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This morning the entire population of New York City woke up to torrential downpours. And I, for one, love the permission bad weather gives me to close my office door and be quiet. I can sense eye rolling. I get it, but stick with me for a minute. Most of us know that for a muscle to get stronger, it needs to be stressed— ideally to the point of failure. After some rest, the next time that muscle is stressed to the same level, it can handle the strain with more ease. This month has been full of writing-related tasks that cause me stress. My body tenses at the mere thought of something as simple as […].
Mark Twain: Lovesick at Christmas
She walked in through the out door. The perfect line—we all know it when we see it—the phrase that somehow captures a slice of life in a way we all understand, but, somehow, had never thought of before. Prince had a knack. We all have our favorite authors who possess the magic of stringing exactly the right words together in exactly the right order, but how do they do it? Not exactly. Instead, I imagine the kind of person who actually walks in through the out door.
Think about it. We all know people who walk in through the out door. Maybe we are those people. We can either smile at the girl who breaks the rule, or we can judge her. Either way, Prince offers us the chance to daydream a bit about that store, that door. The invitation to imagine is, […].
Language Log » A doubtful benevolence: Mark Twain on spelling
Miss Demeanors. Bartley Susan Breen C. Stuart Connie Berry L.
Blog Home About Contact. When I was a kid, you could find first […] Read More. Celebrating the Fourth, a long way from home. July 4, Cate Holahan. I have a certain […] Read More. And then I ran back out into the sunshine, thankful for another day of being […] Read More. Read More. Bombarding Bookstores July 1, Cate Holahan.
The joy of music June 28, D. Music forms the […] Read More. Read about trains. I still find AmE spellings "look wrong". I'm sure BrE spellings look wrong to AmE users.
Miss Twains Train Trouble
It's not as if I haven't seen plenty of AmE spellings over the years, which makes me think that their inherent "wrongness" was wired into me at an early age. What I do remember is learning to read later than others but then being able to do it very well. I became a voracious reader and encountered many words before I ever heard them: the term "sonofabitch" was not bandied around much in the UK Home Counties in the mid-sixties so I mentally rhymed the middle with 'sofa' and didn't get what it meant at all. For me words "are" their written form.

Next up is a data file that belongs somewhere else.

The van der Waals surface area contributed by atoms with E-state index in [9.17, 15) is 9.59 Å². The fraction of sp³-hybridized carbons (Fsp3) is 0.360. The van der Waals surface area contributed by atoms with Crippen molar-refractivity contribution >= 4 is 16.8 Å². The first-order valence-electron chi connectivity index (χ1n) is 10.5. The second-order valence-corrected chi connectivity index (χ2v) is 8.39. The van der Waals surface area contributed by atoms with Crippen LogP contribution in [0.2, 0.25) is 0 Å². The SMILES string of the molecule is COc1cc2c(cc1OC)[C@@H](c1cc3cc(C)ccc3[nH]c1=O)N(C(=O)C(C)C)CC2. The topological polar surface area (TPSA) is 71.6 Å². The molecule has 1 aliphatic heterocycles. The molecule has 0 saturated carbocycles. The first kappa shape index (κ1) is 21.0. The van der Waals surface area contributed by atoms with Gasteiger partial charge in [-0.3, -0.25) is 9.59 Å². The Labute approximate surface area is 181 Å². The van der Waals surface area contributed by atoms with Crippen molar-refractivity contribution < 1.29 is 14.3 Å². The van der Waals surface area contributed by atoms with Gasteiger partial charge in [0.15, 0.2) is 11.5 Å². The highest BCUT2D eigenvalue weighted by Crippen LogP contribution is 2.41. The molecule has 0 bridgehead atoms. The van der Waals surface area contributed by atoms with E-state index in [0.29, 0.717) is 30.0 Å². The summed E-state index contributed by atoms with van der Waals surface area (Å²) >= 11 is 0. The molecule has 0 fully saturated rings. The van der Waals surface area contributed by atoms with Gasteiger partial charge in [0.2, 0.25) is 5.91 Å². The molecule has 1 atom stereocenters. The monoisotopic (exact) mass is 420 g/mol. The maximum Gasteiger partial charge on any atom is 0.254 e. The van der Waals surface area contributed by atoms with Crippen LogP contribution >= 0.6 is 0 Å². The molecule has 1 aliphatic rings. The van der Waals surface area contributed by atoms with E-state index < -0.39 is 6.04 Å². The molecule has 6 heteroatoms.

Maybe that's it. There could also be an element of memorization. Attempts at fonetik spelin kud leed won doun the rawng path. I, too, am a very good speller because I am good at remembering the shape of a word, and I am frankly rather surprised that anyone tries to spell English words by ear. It seems like a recipe for disaster, given how flexible English rules of spelling are. JMM, I have always thought the opposite.
I don't remember ever sounding out words, although I suppose I did, and in fact I distinctly remember sitting in first grade and listening to some kid beside me sounding out words and wondering why they were doing that. Even now, in my 30s, I occasionally find myself trying to use a word and discovering that I don't have a pronunciation for it. Not just that I have a wrong pronunciation for it, because I had never heard it pronounced, but that I had never tried, even in my own head, to pronounce it.
It's a misconception in these discussions that English spelling is completely or largely arbitrary. There are many arbitrary elements to English spelling—probably more than for any other language—but the majority of it is still systematic. That should be kept in mind in theories that link good spelling to good memory. To the extent that memory plays a role, I have my doubts that it has to do with visual memory. I'm a great speller, and I also have a powerful memory when it comes to things like learning speeches by heart or quickly memorizing passwords or combinations, but I don't remember faces very well, I'm not a particularly good artist, and I'm terrible with maps physical or mental.
Somebody mentioned that Teddy Roosevelt was reported to have a photographic memory yet was a poor speller, and that makes sense. I suspect a different type of memory is involved with good spelling. John Walden: I got 17 on that test, though they could have made it more difficult for me; in several cases, they didn't include the misspelling I was thinking might be correct.